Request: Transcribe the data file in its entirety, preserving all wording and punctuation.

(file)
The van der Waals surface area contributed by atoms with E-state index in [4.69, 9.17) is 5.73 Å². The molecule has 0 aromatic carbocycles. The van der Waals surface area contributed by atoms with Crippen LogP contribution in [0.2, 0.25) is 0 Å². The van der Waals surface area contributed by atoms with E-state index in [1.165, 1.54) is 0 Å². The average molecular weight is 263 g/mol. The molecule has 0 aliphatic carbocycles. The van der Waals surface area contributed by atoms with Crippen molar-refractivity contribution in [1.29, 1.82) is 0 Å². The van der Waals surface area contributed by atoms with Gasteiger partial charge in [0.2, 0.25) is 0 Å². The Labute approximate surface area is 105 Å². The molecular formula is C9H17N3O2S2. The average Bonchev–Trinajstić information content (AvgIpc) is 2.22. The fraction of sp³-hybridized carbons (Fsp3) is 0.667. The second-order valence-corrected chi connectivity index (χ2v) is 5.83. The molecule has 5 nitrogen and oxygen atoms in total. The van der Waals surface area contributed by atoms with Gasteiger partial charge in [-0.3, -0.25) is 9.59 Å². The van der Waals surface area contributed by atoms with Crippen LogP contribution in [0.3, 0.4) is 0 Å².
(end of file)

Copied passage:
The van der Waals surface area contributed by atoms with E-state index in [4.69, 9.17) is 5.73 Å². The molecule has 0 aromatic carbocycles. The van der Waals surface area contributed by atoms with Crippen LogP contribution in [0.2, 0.25) is 0 Å². The van der Waals surface area contributed by atoms with E-state index in [1.165, 1.54) is 0 Å². The average molecular weight is 263 g/mol. The molecule has 0 aliphatic carbocycles. The van der Waals surface area contributed by atoms with Crippen molar-refractivity contribution in [1.29, 1.82) is 0 Å². The van der Waals surface area contributed by atoms with Gasteiger partial charge in [0.2, 0.25) is 0 Å². The Labute approximate surface area is 105 Å². The molecular formula is C9H17N3O2S2. The average Bonchev–Trinajstić information content (AvgIpc) is 2.22. The fraction of sp³-hybridized carbons (Fsp3) is 0.667. The second-order valence-corrected chi connectivity index (χ2v) is 5.83. The molecule has 5 nitrogen and oxygen atoms in total. The van der Waals surface area contributed by atoms with Gasteiger partial charge in [-0.3, -0.25) is 9.59 Å². The van der Waals surface area contributed by atoms with Crippen LogP contribution in [0.3, 0.4) is 0 Å².